Plica umbra Blue-lipped Tree Lizard
Some other names for this species:
Harlequin Racerunner
Subspecies I've seen:
P. u. ochrocollaris
Olive Tree Runner
Plica umbra ochrocollaris Olive Tree Runner
Madre Selva Biological Station, Loreto, PeruJanuary 17, 2013
Olive Tree Runner (Plica umbra ochrocollaris)
I never did see any of these diurnal lizards during the day, but I saw a couple sleeping at night. This one was resting in plain sight about five feet off the ground. We took a few photos until it started to get nervous, then caught it and brought it back to the field station to take photos the next day. Unfortunately for me, it ended up getting released before I got any daytime photos.

Here is a complete list of the herps I saw in the wild on my 2013 MT Amazon Expeditions trip.

Santa Cruz Forest Reserve, Loreto, PeruJanuary 21, 2013
Olive Tree Runner (Plica umbra ochrocollaris)
This individual, of nearly identical size to the one from Madre Selva, was resting vertically and obscured by foliage. My bet is on this one for surviving to adulthood.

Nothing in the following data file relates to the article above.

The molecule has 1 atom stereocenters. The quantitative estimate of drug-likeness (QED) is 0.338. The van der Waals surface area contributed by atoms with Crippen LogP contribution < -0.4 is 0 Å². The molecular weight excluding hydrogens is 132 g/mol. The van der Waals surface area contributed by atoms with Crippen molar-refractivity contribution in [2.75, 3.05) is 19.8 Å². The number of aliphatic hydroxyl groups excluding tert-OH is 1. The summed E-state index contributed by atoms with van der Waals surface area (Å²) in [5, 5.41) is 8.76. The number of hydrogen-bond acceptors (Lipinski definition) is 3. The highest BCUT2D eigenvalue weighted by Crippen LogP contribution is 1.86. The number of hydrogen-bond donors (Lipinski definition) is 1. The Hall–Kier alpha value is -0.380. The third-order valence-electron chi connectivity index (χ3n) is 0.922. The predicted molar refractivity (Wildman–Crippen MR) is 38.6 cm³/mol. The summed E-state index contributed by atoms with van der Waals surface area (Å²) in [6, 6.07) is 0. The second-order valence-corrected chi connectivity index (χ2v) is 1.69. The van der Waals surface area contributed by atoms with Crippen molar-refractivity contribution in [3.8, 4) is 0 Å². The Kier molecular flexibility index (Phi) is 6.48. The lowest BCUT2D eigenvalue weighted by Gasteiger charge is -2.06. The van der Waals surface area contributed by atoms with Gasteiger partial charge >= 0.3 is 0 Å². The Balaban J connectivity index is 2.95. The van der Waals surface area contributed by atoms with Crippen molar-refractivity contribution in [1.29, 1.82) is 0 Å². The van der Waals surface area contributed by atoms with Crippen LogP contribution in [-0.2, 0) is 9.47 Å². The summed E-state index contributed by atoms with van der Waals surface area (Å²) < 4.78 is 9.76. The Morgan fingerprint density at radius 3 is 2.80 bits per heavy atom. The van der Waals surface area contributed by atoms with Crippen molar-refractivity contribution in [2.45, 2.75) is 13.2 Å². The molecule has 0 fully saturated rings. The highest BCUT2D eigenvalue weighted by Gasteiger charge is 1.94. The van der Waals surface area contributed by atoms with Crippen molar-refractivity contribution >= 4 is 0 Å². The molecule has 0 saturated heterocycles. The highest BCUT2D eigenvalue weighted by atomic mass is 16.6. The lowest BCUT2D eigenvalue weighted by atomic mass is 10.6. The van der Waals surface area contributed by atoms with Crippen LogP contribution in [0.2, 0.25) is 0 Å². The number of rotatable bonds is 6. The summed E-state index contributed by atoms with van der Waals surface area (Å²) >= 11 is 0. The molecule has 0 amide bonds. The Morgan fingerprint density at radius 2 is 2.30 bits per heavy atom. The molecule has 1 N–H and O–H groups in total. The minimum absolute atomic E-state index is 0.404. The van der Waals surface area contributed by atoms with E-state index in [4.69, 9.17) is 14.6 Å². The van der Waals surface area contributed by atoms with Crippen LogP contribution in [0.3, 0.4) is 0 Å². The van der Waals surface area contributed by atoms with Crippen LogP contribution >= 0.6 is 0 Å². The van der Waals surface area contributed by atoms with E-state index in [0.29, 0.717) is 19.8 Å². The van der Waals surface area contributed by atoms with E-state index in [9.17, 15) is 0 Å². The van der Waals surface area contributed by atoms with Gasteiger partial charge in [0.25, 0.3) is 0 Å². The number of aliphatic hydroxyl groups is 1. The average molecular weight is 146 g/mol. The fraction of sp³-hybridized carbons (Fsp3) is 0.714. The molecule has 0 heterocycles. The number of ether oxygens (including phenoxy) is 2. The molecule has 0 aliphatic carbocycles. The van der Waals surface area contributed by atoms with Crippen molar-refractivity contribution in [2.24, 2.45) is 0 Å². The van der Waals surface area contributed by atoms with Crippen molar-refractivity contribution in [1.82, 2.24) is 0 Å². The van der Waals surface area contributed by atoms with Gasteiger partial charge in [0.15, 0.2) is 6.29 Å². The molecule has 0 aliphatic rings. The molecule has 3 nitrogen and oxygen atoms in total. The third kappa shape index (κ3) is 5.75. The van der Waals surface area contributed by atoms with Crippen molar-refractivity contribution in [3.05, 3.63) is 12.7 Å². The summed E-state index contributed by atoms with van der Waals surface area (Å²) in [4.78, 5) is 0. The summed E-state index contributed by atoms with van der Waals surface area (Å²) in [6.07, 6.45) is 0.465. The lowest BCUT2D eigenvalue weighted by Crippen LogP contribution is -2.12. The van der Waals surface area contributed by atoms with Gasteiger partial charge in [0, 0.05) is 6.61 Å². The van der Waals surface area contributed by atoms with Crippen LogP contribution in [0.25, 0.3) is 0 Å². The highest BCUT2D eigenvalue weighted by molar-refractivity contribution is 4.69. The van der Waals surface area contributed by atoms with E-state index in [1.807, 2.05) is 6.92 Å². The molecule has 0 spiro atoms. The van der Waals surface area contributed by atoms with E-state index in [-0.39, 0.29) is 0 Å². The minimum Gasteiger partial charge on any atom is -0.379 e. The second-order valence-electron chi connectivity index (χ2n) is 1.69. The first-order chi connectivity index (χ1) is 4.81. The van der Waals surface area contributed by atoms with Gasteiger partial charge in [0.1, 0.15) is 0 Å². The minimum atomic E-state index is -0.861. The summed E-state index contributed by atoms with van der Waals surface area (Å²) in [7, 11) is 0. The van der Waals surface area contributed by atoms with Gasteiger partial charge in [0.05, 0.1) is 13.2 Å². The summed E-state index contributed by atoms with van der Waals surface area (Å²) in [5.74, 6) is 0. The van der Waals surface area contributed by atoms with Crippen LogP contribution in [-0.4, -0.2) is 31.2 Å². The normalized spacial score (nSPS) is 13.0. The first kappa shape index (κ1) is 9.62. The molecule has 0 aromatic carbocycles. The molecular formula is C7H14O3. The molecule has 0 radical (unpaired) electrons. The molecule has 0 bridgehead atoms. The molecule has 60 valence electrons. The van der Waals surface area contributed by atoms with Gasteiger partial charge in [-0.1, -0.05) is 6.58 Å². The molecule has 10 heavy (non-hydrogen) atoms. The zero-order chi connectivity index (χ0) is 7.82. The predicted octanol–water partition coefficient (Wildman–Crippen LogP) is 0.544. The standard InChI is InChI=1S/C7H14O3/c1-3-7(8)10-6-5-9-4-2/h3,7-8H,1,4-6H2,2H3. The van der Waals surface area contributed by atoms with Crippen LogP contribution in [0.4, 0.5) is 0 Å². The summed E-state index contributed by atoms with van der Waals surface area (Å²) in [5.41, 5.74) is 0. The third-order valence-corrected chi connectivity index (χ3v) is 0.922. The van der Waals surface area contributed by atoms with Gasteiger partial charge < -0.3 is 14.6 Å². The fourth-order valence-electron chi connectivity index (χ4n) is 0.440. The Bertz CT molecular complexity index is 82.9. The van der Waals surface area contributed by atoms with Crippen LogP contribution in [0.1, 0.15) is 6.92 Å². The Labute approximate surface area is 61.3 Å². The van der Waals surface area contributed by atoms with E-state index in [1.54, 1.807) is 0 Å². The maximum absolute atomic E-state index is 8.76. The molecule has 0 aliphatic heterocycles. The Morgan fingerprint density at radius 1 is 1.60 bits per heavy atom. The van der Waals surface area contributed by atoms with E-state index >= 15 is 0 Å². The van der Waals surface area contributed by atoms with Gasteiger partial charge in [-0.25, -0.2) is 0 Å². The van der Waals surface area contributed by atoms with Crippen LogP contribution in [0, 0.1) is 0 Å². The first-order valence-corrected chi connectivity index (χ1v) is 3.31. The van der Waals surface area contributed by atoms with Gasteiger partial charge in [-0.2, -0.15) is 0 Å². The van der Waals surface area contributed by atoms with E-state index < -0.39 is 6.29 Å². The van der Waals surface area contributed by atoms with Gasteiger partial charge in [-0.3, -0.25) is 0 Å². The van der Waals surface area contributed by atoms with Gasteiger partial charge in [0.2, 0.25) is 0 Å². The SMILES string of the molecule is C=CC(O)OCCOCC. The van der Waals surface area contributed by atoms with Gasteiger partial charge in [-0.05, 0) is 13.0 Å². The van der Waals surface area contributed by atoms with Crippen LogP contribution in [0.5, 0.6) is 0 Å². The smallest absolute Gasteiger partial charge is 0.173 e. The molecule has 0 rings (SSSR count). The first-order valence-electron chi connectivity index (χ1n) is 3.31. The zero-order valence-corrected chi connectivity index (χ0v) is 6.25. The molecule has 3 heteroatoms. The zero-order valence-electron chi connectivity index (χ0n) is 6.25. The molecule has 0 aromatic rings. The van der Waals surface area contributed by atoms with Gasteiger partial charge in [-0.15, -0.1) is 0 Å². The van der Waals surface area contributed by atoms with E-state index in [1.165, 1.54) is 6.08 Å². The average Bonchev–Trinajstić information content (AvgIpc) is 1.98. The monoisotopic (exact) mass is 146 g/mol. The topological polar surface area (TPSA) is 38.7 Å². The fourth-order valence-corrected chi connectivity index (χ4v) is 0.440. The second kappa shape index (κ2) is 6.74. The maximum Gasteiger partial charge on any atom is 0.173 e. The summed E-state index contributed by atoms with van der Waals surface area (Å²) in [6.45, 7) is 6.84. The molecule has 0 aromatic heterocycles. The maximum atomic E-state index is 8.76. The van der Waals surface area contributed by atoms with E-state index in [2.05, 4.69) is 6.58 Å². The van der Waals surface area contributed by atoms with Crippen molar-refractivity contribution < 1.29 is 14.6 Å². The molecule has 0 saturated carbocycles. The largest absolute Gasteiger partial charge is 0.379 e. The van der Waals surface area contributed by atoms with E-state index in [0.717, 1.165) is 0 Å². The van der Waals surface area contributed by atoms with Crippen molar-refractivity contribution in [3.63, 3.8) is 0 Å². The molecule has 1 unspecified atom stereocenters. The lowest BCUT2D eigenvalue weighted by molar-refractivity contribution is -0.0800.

Madre Selva Biological Station, Loreto, PeruJanuary 12, 2014
Olive Tree Runner (Plica umbra ochrocollaris)
This Plica umbra sleeping in plain sight from the trail on the first night of this year's trip to Peru was a good omen. I saw several more on this trip.

Here is a complete list of the herps I saw in the wild on my 2014 MT Amazon Expeditions trip.

Madre Selva Biological Station, Loreto, PeruJanuary 15, 2014
Olive Tree Runner (Plica umbra ochrocollaris)
This lizard, hanging upside down from a tree trunk that was leaning over a creek, was the first Plica umbra that I've seen during the day.
Madre Selva Biological Station, Loreto, PeruJanuary 16, 2014
Olive Tree Runner (Plica umbra ochrocollaris)
Sooooooo tiiiiiiiiiired.
Santa Cruz Forest Reserve, Loreto, PeruJanuary 19, 2014
Olive Tree Runner (Plica umbra ochrocollaris)
Leaves serve just as well as twigs for Plica umbra bedding.
Santa Cruz Forest Reserve, Loreto, PeruFebruary 6, 2016
Olive Tree Runner (Plica umbra ochrocollaris)
On my 2016 trip I only got a couple glimpses of this species, and only this one terrible photo. I'm not even completely sure that I've identified this lizard correctly, but I couldn't come up with any other candidates.

My Travelogues and Trip Lists page includes a complete list of the herps I saw in the wild on my 2016 MT Amazon Expeditions trip.

Printed references: